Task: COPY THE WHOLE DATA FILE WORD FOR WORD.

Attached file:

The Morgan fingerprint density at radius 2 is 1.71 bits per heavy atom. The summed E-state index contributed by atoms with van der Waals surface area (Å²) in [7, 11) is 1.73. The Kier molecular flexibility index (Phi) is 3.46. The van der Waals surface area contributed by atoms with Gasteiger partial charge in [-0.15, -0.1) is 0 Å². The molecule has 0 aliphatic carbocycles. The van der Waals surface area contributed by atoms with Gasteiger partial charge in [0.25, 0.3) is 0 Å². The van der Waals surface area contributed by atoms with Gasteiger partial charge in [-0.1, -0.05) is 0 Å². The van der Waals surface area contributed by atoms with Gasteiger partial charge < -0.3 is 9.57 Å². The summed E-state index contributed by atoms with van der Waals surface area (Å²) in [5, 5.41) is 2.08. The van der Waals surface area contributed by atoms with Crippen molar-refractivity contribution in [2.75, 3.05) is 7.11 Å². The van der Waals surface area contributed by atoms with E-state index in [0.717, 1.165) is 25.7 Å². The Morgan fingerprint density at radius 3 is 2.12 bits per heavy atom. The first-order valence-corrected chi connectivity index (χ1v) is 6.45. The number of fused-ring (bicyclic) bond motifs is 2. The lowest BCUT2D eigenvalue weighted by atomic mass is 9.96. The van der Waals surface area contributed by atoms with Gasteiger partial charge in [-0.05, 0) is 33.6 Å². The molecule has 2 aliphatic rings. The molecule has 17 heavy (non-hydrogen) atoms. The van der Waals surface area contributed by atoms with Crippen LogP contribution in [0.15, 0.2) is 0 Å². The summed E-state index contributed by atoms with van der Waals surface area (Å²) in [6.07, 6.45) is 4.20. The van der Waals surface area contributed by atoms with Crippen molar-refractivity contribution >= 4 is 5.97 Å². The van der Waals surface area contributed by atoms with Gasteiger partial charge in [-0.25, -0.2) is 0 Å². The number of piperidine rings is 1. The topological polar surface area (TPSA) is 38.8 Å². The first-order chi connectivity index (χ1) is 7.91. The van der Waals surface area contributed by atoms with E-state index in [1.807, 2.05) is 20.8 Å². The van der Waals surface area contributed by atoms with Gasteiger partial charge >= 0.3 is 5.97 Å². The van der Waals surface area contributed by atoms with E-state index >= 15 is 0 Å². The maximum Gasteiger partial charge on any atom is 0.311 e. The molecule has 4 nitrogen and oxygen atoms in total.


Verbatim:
The Morgan fingerprint density at radius 2 is 1.71 bits per heavy atom. The summed E-state index contributed by atoms with van der Waals surface area (Å²) in [7, 11) is 1.73. The Kier molecular flexibility index (Phi) is 3.46. The van der Waals surface area contributed by atoms with Gasteiger partial charge in [-0.15, -0.1) is 0 Å². The molecule has 0 aliphatic carbocycles. The van der Waals surface area contributed by atoms with Gasteiger partial charge in [0.25, 0.3) is 0 Å². The van der Waals surface area contributed by atoms with Gasteiger partial charge in [-0.1, -0.05) is 0 Å². The van der Waals surface area contributed by atoms with Gasteiger partial charge < -0.3 is 9.57 Å². The summed E-state index contributed by atoms with van der Waals surface area (Å²) in [5, 5.41) is 2.08. The van der Waals surface area contributed by atoms with Crippen molar-refractivity contribution in [2.75, 3.05) is 7.11 Å². The van der Waals surface area contributed by atoms with E-state index in [0.717, 1.165) is 25.7 Å². The Morgan fingerprint density at radius 3 is 2.12 bits per heavy atom. The first-order valence-corrected chi connectivity index (χ1v) is 6.45. The number of fused-ring (bicyclic) bond motifs is 2. The lowest BCUT2D eigenvalue weighted by atomic mass is 9.96. The van der Waals surface area contributed by atoms with Gasteiger partial charge in [-0.05, 0) is 33.6 Å². The molecule has 2 aliphatic rings. The molecule has 17 heavy (non-hydrogen) atoms. The van der Waals surface area contributed by atoms with Crippen LogP contribution in [0.15, 0.2) is 0 Å². The summed E-state index contributed by atoms with van der Waals surface area (Å²) in [6.07, 6.45) is 4.20. The van der Waals surface area contributed by atoms with Crippen molar-refractivity contribution >= 4 is 5.97 Å². The van der Waals surface area contributed by atoms with Gasteiger partial charge in [-0.25, -0.2) is 0 Å². The number of piperidine rings is 1. The topological polar surface area (TPSA) is 38.8 Å². The first-order chi connectivity index (χ1) is 7.91. The van der Waals surface area contributed by atoms with E-state index in [1.807, 2.05) is 20.8 Å². The van der Waals surface area contributed by atoms with Gasteiger partial charge >= 0.3 is 5.97 Å². The van der Waals surface area contributed by atoms with E-state index >= 15 is 0 Å². The maximum Gasteiger partial charge on any atom is 0.311 e. The molecule has 4 nitrogen and oxygen atoms in total.